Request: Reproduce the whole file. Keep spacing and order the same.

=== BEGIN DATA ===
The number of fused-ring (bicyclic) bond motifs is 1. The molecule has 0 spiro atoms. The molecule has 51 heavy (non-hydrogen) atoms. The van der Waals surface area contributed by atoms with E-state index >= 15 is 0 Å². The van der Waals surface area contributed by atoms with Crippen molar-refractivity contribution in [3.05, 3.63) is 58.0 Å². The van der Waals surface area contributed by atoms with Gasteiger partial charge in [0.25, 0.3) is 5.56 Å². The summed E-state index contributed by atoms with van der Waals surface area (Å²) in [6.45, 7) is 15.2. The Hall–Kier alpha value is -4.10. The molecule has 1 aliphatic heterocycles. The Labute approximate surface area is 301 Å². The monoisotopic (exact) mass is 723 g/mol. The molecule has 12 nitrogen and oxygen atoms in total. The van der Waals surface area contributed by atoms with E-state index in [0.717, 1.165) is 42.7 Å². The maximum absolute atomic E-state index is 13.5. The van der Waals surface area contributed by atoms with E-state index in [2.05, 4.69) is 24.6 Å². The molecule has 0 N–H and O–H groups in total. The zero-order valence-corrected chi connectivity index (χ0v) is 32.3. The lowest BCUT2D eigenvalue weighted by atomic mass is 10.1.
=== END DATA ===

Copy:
The number of fused-ring (bicyclic) bond motifs is 1. The molecule has 0 spiro atoms. The molecule has 51 heavy (non-hydrogen) atoms. The van der Waals surface area contributed by atoms with E-state index >= 15 is 0 Å². The van der Waals surface area contributed by atoms with Crippen molar-refractivity contribution in [3.05, 3.63) is 58.0 Å². The van der Waals surface area contributed by atoms with Gasteiger partial charge in [0.25, 0.3) is 5.56 Å². The summed E-state index contributed by atoms with van der Waals surface area (Å²) in [6.45, 7) is 15.2. The Hall–Kier alpha value is -4.10. The molecule has 1 aliphatic heterocycles. The Labute approximate surface area is 301 Å². The monoisotopic (exact) mass is 723 g/mol. The molecule has 12 nitrogen and oxygen atoms in total. The van der Waals surface area contributed by atoms with E-state index in [0.717, 1.165) is 42.7 Å². The maximum absolute atomic E-state index is 13.5. The van der Waals surface area contributed by atoms with E-state index in [2.05, 4.69) is 24.6 Å². The molecule has 0 N–H and O–H groups in total. The zero-order valence-corrected chi connectivity index (χ0v) is 32.3. The lowest BCUT2D eigenvalue weighted by atomic mass is 10.1.